The other way to structure this is to set up a job queue and send big compute tasks over the queue. Note that there is a lot of overhead associated with the IPC for a job queue, so this is only useful when the tasks are appreciably larger than the overhead.

I'm surprised that none of these other answers even mention cluster.

Background: Asynchronous code is code that suspends until something happens somewhere else, at which point the code wakes up and continues execution. One very common case where something slow must happen somewhere else is I/O.

Asynchronous code isn't useful if it's your processor that is responsible for doing the work. That is precisely the case with "compute intensive" tasks.

Now, it might seem that asynchronous code is niche, but in fact it's very common. It just happens not to be useful for compute intensive tasks.

Waiting on I/O is a pattern that always happens in web servers, for example. Every client who connects to your sever gets a socket. Most of the time the sockets are empty. You don't want to do anything until a socket receives some data, at which point you want to handle the request. Under the hood an HTTP server like Node is using an eventing library (libev) to keep track of the thousands of open sockets. The OS notifies libev, and then libev notifies NodeJS when one of the sockets gets data, and then NodeJS puts an event on the event queue, and your http code kicks in at this point and handles the events one after the other. Events don't get put on the queue until the socket has some data, so events are never waiting on data - it's already there for them.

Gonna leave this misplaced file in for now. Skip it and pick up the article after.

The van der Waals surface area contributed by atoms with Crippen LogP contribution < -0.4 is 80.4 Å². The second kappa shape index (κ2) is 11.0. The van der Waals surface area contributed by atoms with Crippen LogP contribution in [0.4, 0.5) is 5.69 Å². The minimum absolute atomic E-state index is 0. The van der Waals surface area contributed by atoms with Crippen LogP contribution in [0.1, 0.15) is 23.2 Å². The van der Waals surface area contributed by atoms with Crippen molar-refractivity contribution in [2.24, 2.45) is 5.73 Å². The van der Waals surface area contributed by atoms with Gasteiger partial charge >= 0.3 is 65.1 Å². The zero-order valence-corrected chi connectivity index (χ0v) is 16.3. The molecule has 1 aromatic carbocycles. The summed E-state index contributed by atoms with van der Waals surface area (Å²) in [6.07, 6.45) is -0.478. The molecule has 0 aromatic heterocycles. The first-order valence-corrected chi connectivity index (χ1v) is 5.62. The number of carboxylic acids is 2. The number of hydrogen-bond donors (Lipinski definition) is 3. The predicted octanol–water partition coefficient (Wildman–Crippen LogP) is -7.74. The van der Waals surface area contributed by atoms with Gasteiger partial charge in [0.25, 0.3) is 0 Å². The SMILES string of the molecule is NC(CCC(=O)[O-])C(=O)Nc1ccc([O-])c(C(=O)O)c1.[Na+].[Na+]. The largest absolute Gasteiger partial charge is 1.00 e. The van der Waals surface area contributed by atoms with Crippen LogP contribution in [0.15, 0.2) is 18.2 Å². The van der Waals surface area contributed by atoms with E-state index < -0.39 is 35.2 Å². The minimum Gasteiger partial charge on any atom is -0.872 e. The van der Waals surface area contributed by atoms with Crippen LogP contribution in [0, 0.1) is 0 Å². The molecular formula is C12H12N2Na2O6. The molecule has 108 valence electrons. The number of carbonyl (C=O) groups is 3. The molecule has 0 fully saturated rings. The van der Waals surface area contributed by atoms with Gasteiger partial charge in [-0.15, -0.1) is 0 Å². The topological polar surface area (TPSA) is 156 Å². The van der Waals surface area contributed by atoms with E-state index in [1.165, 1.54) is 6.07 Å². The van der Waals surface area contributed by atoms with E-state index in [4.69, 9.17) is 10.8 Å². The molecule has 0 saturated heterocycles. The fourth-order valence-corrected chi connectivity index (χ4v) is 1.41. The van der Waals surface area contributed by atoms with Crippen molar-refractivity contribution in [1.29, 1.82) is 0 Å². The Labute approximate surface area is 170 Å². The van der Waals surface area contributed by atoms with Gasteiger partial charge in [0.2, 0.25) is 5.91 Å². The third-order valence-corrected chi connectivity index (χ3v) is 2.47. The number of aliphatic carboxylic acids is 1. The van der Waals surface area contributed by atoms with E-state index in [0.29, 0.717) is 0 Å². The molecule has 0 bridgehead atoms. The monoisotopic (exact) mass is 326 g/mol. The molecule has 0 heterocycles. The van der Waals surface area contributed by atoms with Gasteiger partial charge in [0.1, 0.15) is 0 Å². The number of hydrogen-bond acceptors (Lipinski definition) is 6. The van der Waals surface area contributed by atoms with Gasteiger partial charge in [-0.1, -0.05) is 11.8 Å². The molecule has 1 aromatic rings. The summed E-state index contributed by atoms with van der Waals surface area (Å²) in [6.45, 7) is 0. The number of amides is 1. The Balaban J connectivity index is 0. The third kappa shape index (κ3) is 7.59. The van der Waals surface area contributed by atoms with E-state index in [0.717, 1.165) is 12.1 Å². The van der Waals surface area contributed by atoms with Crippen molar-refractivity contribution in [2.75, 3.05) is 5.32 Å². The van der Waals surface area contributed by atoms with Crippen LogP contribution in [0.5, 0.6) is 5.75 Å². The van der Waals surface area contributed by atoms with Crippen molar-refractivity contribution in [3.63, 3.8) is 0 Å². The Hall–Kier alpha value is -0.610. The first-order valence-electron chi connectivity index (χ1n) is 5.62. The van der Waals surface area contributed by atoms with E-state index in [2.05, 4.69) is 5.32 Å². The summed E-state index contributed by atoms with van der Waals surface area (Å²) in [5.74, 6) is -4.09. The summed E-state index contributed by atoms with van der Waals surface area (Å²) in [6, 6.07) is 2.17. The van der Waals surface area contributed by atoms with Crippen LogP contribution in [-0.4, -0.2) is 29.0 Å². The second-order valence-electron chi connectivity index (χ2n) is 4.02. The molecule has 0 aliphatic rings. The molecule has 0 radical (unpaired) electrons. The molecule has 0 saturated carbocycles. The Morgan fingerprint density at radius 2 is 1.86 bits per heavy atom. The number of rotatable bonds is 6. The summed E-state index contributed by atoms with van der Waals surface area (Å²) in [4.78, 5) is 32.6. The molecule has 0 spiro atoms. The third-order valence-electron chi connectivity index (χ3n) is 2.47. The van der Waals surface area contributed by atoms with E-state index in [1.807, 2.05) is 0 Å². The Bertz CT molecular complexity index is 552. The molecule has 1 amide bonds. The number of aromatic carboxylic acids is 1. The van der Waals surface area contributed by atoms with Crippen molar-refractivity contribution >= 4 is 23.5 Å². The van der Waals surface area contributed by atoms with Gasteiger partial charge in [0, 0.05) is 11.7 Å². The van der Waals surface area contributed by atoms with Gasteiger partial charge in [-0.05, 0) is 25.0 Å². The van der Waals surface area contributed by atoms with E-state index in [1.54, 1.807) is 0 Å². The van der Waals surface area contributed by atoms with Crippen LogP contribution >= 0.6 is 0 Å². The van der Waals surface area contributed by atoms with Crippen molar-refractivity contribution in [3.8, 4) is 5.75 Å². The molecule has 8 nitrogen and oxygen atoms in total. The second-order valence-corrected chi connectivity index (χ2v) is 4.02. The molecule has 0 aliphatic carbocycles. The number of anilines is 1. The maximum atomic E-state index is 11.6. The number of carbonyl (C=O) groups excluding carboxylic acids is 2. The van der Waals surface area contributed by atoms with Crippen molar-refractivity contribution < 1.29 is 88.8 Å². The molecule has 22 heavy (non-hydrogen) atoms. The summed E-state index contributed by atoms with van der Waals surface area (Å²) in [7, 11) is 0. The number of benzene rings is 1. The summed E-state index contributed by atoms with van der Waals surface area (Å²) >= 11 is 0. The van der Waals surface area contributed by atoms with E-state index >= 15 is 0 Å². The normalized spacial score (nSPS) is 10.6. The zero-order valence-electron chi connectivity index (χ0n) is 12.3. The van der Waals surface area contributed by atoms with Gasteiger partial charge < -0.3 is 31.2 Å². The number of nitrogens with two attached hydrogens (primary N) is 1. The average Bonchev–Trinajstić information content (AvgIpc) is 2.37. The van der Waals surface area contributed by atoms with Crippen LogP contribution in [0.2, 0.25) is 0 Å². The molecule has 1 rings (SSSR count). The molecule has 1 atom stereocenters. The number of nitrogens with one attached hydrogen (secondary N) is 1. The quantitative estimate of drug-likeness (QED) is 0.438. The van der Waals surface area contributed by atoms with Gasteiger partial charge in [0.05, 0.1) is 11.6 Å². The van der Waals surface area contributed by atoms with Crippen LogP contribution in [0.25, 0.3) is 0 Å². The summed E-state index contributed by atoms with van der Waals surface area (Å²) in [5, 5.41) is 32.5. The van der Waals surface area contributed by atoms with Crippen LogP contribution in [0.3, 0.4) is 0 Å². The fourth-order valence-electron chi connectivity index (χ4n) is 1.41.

Single threaded event-based web servers makes sense as a paradigm when the bottleneck is waiting on a bunch of mostly empty socket connections and you don't want a whole thread or process for every idle connection and you don't want to poll your 250k sockets to find the next one that has data on it.

  • should be correct answer.... as for solution where you spawn 8 clusters, you'd need 8 cores right? Or load balancer with multiple servers. – Muhammad Umer Dec 30 '17 at 5:17
  • also what is good way to learn about 2nd solution, setting up a queue. Concept of queue is pretty simply, but it's messaging part between processes and queue that's foreign. – Muhammad Umer Dec 30 '17 at 5:18
  • That's right. You need to get the work onto another core, somehow. For that, you need another core. – masonk Jan 4 at 18:43
  • Re: queues. The practical answer is to use a job queue. There are some available for node. I've never used any of them so I can't make a recommendation. The curiosity answer is that worker processes and queue processes are ultimately going to communicate over sockets. – masonk Jan 4 at 18:45

Couple of approaches you can use.

As @Tim notes, you can create an asynchronous task that sits outside or parallel to your main serving logic. Depends on your exact requirements, but even cron can act as a queueing mechanism.

WebWorkers can work for your async processes but they are currently not supported by node.js. There are a couple of extensions that provide support, for example: http://github.com/cramforce/node-worker

You still get you can still reuse modules and code through the standard "requires" mechanism. You just need to ensure that the initial dispatch to the worker passes all the information needed to process the results.

Use child_process is one solution. But each child process spawned may consume a lot of memory compared to Go goroutines

You can also use queue based solution such as kue